School of Medicine


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  • Marianne Goodwin

    Marianne Goodwin

    Postdoctoral Research Fellow, Stem Cell Transplantation

    Current Research and Scholarly Interests Developing novel gene editing therapies for genetic autoimmune diseases, including IPEX and IPEX-like syndromes. Generating humanized mouse models of IPEX syndrome to investigate disease pathogenesis and enable therapeutic development.

  • Nicholas Haber

    Nicholas Haber

    Postdoctoral Research Fellow, Systems Medicine

    Current Research and Scholarly Interests My research lies at the intersection of medicine, artificial intelligence, and mathematics. Most of my current activities are devoted towards a collaborative project with a multidisciplinary group of researchers, aimed at developing a wearable device with automatic facial expression recognition technology for the purpose of autism therapy. Many on the autism spectrum struggle in reading facial expressions, and the standard cognitive behavioral therapy for this essentially amounts to flashcards ? examples of facial expressions for memorization, without larger context. This therapy works, often, but it is a slow, painstaking process. In the creation of such a device, we look to bring this learning effort to the real world, allowing the user to practice recognizing facial expressions of their family and friends with the help of cues and hints from the software. One hypothesis is that a system which simply informs the user that the person they are talking to looks happy, surprised, or sad will lead to much more rapid development, but it could also be the case that more nuanced help, such as being able to tell when the other person is engaged or confused or nervous, will produce the most powerful learning effects. It is difficult to predict what will happen when such therapeutic tools are deployed in the home, and we are very excited to see the sort of data we will observe in upcoming studies.

    My particular contributions to this project primarily involve the core expression recognition. I design and use algorithms that learn how to recognize facial expressions from video and image data. So-called affective computing is a growing field of study with many difficulties. The art of teaching a computer to recognize the facial expressions of a person it has never seen before is very imperfect, and in a project such as this, it is imperative that recognition succeeds nearly all of the time. I thus draw on my background in mathematics and machine learning to explore new methods by which we might create more accurate recognition. Towards this, I have been working on convolutional neural network methods, and I am interested in creating novel related architectures and in exploring the properties of convnet training.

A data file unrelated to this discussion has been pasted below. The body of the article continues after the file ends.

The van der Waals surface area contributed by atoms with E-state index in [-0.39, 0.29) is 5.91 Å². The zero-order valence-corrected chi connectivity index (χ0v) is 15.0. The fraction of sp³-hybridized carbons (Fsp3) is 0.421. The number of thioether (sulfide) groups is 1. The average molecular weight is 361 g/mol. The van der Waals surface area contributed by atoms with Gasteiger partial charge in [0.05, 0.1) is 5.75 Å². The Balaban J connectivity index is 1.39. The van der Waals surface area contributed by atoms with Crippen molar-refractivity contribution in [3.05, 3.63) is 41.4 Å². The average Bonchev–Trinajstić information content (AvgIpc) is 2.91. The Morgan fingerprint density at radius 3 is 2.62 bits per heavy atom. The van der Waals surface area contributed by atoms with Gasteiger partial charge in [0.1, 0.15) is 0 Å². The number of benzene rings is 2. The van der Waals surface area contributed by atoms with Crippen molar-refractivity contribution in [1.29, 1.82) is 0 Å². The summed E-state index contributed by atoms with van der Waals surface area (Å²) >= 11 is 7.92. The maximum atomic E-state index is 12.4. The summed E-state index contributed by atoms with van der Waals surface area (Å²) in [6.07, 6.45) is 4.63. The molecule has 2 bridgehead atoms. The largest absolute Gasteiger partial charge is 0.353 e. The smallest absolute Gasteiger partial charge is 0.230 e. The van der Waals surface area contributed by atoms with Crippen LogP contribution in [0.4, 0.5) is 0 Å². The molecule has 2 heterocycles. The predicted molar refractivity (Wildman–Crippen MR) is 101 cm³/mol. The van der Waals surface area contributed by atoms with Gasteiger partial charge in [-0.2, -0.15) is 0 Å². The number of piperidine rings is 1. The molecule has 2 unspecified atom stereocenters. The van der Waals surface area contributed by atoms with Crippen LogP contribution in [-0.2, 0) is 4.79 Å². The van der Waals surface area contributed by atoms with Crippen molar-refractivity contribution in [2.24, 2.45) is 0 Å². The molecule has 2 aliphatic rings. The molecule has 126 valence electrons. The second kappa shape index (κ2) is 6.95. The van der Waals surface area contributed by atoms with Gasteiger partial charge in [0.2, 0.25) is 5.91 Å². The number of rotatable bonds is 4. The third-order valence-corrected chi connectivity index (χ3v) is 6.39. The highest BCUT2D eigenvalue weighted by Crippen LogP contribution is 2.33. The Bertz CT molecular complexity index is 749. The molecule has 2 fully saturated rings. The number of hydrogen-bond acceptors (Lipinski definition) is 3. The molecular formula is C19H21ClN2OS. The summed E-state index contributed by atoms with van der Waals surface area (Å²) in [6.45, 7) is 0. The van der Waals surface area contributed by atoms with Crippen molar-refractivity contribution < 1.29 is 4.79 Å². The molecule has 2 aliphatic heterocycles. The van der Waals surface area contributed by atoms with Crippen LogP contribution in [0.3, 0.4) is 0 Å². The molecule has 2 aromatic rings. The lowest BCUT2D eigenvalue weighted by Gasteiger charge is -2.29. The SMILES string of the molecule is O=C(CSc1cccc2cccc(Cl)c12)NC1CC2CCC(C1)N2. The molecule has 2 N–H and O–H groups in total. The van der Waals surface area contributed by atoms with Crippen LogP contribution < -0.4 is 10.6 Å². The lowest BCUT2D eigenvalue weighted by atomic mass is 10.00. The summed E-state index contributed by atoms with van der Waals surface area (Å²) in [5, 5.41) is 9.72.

More broadly, I see myself as a mathematician looking to bring his skills over to medicine in order to make impactful contributions to diagnosis and therapy. For instance, I have been advising an effort by researchers to develop machine learning classifiers that discern those on the autism spectrum from those with ADHD using phenotypic data. This could potentially lead to more rapid, cheaper diagnoses.

    I maintain an active interest in mathematics, both in the sorts of research I have pursued throughout my career (mathematical physics, in particularly that which pertains to the foundations of quantum theory) and in the general promotion of mathematical literacy in the sciences.

  • Derek Holman

    Derek Holman

    Postdoctoral Research Fellow, Medical Genetics

    Current Research and Scholarly Interests I am currently applying bioinformatic transcriptomic analysis and fourier-transform infrared spectromicroscopy to better understand the consequences of redox stress in cells derived from control patients, and patients with inherited mitochondrial dysfunctions.

  • Melissa Mavers

    Melissa Mavers

    Postdoctoral Medical Fellow, Hematology-Oncology

    Bio I am a physician-scientist currently in my third year of fellowship training in Pediatric Hematology and Oncology, with a research focus and clinical interest in stem cell transplantation. I completed my MD degree and PhD in Molecular Microbiology and Immunology through the combined MD/PhD Program at Saint Louis University School of Medicine, during which time I joined the laboratory of Dr. Harris Perlman (now Chief of Rheumatology at Northwestern University/Feinberg School of Medicine). For this project, I investigated the role of the cyclin dependent kinase inhibitor p21 in suppression of inflammatory cytokine production and treating inflammatory diseases and gained experience in molecular biology and immunology research techniques. This project led to the publication of several first-author and middle-author publications as well as an invited review article. I then completed my Pediatrics Internship and Residency training at the University of California Los Angeles/Mattel Children?s Hospital, and subsequently entered the Pediatric Hematology and Oncology fellowship program at Stanford University/Lucile Packard Children?s Hospital. I am conducting my post-doctoral research in the laboratory of Dr. Robert Negrin (Division Chief of Blood and Marrow Transplantation at Stanford University Hospital and former President of the American Society of Blood and Marrow Transplantation). For this project, I am investigating expansion and enhancement of function of regulatory T and invariant natural killer T cells in stem cell transplantation to prevent or reduce acute graft-versus-host disease. These experiences have helped to shape my career goal of using cutting edge technology to investigate methods of immune modification in the prevention or reduction of graft versus host disease.

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